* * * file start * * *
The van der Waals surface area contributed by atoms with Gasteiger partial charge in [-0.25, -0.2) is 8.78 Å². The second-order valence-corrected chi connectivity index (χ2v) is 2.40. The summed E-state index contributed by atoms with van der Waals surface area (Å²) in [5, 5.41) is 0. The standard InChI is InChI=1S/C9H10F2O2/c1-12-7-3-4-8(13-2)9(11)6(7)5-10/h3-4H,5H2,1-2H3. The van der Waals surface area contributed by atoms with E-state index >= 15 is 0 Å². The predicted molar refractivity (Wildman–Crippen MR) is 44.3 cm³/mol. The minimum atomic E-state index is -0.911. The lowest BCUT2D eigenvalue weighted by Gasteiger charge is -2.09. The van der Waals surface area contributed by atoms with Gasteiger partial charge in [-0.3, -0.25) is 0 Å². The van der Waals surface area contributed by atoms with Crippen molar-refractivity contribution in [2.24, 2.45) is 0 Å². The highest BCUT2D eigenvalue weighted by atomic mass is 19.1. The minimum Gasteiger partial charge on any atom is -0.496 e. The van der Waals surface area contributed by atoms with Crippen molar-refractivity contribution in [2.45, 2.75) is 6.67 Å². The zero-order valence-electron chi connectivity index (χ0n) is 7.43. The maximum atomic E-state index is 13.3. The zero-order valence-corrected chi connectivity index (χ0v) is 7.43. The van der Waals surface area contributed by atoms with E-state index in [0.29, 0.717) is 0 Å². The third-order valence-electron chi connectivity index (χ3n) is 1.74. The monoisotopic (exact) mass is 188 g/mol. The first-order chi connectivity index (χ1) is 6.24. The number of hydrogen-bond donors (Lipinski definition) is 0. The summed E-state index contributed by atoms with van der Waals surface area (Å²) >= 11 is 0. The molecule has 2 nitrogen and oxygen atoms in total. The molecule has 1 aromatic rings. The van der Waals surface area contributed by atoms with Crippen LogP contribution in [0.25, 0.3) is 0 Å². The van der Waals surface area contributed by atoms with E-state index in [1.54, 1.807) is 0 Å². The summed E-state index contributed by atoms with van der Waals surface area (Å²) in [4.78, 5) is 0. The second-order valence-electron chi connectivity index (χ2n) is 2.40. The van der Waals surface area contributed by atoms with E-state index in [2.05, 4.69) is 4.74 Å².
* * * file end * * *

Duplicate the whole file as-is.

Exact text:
The van der Waals surface area contributed by atoms with Gasteiger partial charge in [-0.25, -0.2) is 8.78 Å². The second-order valence-corrected chi connectivity index (χ2v) is 2.40. The summed E-state index contributed by atoms with van der Waals surface area (Å²) in [5, 5.41) is 0. The standard InChI is InChI=1S/C9H10F2O2/c1-12-7-3-4-8(13-2)9(11)6(7)5-10/h3-4H,5H2,1-2H3. The van der Waals surface area contributed by atoms with E-state index >= 15 is 0 Å². The predicted molar refractivity (Wildman–Crippen MR) is 44.3 cm³/mol. The minimum atomic E-state index is -0.911. The lowest BCUT2D eigenvalue weighted by Gasteiger charge is -2.09. The van der Waals surface area contributed by atoms with Gasteiger partial charge in [-0.3, -0.25) is 0 Å². The van der Waals surface area contributed by atoms with Crippen molar-refractivity contribution in [2.24, 2.45) is 0 Å². The highest BCUT2D eigenvalue weighted by atomic mass is 19.1. The minimum Gasteiger partial charge on any atom is -0.496 e. The van der Waals surface area contributed by atoms with Crippen molar-refractivity contribution in [2.45, 2.75) is 6.67 Å². The zero-order valence-electron chi connectivity index (χ0n) is 7.43. The maximum atomic E-state index is 13.3. The zero-order valence-corrected chi connectivity index (χ0v) is 7.43. The van der Waals surface area contributed by atoms with E-state index in [0.29, 0.717) is 0 Å². The third-order valence-electron chi connectivity index (χ3n) is 1.74. The monoisotopic (exact) mass is 188 g/mol. The first-order chi connectivity index (χ1) is 6.24. The number of hydrogen-bond donors (Lipinski definition) is 0. The summed E-state index contributed by atoms with van der Waals surface area (Å²) >= 11 is 0. The molecule has 2 nitrogen and oxygen atoms in total. The molecule has 1 aromatic rings. The van der Waals surface area contributed by atoms with Crippen LogP contribution in [0.25, 0.3) is 0 Å². The van der Waals surface area contributed by atoms with E-state index in [1.54, 1.807) is 0 Å². The summed E-state index contributed by atoms with van der Waals surface area (Å²) in [4.78, 5) is 0. The second-order valence-electron chi connectivity index (χ2n) is 2.40. The van der Waals surface area contributed by atoms with E-state index in [2.05, 4.69) is 4.74 Å².